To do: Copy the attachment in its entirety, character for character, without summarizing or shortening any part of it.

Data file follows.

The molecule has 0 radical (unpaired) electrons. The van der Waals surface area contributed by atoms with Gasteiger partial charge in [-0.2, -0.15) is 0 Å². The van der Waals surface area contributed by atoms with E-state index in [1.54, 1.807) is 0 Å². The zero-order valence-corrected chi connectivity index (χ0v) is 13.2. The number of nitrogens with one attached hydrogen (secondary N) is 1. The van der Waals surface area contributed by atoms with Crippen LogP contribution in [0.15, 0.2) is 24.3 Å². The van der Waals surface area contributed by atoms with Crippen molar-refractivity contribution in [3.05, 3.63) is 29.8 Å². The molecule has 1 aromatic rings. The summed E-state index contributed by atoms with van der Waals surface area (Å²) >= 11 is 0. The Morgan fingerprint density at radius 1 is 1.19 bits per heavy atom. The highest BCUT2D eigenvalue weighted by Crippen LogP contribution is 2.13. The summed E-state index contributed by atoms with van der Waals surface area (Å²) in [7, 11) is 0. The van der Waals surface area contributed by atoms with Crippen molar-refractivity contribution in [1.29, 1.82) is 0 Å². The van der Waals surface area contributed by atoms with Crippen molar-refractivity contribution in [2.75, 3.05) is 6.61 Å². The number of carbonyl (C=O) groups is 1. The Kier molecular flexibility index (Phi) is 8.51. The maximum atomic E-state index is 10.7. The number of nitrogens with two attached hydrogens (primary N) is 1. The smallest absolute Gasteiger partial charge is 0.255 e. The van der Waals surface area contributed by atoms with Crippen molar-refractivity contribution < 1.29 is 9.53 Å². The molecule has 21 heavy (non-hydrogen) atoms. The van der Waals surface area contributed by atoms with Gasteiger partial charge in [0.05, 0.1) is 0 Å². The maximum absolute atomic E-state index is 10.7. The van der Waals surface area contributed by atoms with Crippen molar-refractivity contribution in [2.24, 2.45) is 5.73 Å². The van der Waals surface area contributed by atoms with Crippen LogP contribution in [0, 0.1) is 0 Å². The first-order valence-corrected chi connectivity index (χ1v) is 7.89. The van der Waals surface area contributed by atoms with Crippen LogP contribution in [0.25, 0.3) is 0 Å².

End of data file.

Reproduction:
The molecule has 0 radical (unpaired) electrons. The van der Waals surface area contributed by atoms with Gasteiger partial charge in [-0.2, -0.15) is 0 Å². The van der Waals surface area contributed by atoms with E-state index in [1.54, 1.807) is 0 Å². The zero-order valence-corrected chi connectivity index (χ0v) is 13.2. The number of nitrogens with one attached hydrogen (secondary N) is 1. The van der Waals surface area contributed by atoms with Crippen LogP contribution in [0.15, 0.2) is 24.3 Å². The van der Waals surface area contributed by atoms with Crippen molar-refractivity contribution in [3.05, 3.63) is 29.8 Å². The molecule has 1 aromatic rings. The summed E-state index contributed by atoms with van der Waals surface area (Å²) >= 11 is 0. The Morgan fingerprint density at radius 1 is 1.19 bits per heavy atom. The highest BCUT2D eigenvalue weighted by Crippen LogP contribution is 2.13. The summed E-state index contributed by atoms with van der Waals surface area (Å²) in [7, 11) is 0. The van der Waals surface area contributed by atoms with Crippen molar-refractivity contribution in [1.29, 1.82) is 0 Å². The van der Waals surface area contributed by atoms with Crippen molar-refractivity contribution in [2.75, 3.05) is 6.61 Å². The number of carbonyl (C=O) groups is 1. The Kier molecular flexibility index (Phi) is 8.51. The maximum atomic E-state index is 10.7. The number of nitrogens with two attached hydrogens (primary N) is 1. The smallest absolute Gasteiger partial charge is 0.255 e. The van der Waals surface area contributed by atoms with Crippen molar-refractivity contribution < 1.29 is 9.53 Å². The molecule has 21 heavy (non-hydrogen) atoms. The van der Waals surface area contributed by atoms with Gasteiger partial charge in [0.05, 0.1) is 0 Å². The maximum absolute atomic E-state index is 10.7. The van der Waals surface area contributed by atoms with Crippen molar-refractivity contribution in [2.24, 2.45) is 5.73 Å². The van der Waals surface area contributed by atoms with Crippen LogP contribution in [0, 0.1) is 0 Å². The first-order valence-corrected chi connectivity index (χ1v) is 7.89. The van der Waals surface area contributed by atoms with Crippen LogP contribution in [0.25, 0.3) is 0 Å².